ABOUT THIS BOOK
For Europeans looking across the Atlantic, American culture is often the site of desire, fascination, and envy. In Britain, the rich culture of the American South has made a particularly strong impact. Helen Taylor explores the ways in which contemporary Southern culture has been enthusiastically produced and reproduced in a British context.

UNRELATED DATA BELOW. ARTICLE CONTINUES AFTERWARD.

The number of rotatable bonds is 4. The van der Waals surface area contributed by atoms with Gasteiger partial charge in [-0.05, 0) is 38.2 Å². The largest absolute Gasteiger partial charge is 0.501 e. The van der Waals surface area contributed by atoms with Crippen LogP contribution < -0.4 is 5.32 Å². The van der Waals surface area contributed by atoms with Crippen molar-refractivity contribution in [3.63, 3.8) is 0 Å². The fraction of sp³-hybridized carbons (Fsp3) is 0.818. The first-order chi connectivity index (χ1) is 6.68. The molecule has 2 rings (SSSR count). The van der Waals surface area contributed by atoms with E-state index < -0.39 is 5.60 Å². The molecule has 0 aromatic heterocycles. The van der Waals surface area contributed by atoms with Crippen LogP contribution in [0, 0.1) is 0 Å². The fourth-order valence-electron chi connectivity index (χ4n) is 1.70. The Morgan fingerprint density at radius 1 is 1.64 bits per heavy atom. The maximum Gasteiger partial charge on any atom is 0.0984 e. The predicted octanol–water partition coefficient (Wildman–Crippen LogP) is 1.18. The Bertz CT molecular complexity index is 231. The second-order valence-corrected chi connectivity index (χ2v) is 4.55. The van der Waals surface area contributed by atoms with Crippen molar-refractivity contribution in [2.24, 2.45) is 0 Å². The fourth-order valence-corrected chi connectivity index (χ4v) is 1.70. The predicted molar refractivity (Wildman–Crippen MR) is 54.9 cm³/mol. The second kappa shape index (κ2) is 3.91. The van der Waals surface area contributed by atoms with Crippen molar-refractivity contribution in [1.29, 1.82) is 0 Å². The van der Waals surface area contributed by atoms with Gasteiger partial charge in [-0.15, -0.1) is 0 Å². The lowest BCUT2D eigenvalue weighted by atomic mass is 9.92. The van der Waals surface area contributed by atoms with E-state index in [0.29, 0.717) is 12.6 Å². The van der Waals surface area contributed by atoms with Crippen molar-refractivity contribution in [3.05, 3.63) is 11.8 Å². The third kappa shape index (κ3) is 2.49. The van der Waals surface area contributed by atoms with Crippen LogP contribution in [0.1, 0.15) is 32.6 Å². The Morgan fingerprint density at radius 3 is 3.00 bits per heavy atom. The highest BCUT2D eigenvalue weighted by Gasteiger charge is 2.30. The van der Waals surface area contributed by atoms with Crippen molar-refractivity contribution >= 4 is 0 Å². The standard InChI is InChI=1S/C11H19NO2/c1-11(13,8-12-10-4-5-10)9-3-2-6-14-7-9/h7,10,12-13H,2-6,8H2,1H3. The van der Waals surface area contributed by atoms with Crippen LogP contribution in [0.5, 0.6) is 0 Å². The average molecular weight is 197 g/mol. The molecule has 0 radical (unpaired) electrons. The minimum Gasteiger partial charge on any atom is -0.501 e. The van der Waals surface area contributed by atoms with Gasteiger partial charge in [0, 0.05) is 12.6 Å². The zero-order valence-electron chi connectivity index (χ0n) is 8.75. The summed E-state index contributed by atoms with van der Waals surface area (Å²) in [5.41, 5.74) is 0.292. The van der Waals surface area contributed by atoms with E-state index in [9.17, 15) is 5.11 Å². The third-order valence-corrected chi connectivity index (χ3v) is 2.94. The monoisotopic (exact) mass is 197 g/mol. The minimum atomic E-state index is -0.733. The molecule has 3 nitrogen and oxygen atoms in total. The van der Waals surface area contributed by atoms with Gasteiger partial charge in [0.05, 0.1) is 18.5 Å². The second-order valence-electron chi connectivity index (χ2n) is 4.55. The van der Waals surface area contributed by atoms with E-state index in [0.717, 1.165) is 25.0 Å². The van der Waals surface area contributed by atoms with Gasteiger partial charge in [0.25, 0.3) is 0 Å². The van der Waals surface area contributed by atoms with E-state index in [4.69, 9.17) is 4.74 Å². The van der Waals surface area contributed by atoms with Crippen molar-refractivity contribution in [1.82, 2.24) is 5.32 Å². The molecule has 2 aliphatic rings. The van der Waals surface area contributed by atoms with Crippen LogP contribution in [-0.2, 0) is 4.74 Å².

Taylor examines some of the South's most significant cultural exports in discussions that range across literature, music, film, television, theater, advertising, and tourism to focus on how and why Southern themes and icons have become so deeply embedded in British cultural life. The enduring legacy of Margaret Mitchell's Gone With the Wind can be seen today in the popularity of sequels, revisions, and reworkings of the novel. The conversation between these cultures is further explored in British responses to Alex Haley's Roots, the British theater's special affection for Tennessee Williams's plays, and the marketing of New Orleans as a preferred destination for European tourists. The transformation of Southern culture--itself a hybrid of the European, African, and American--as it circulates back across the Atlantic suggests not only new views of the history, racial politics, music and art of both Britain and the American South, but also an enhanced understanding of the dynamic flow of culture itself.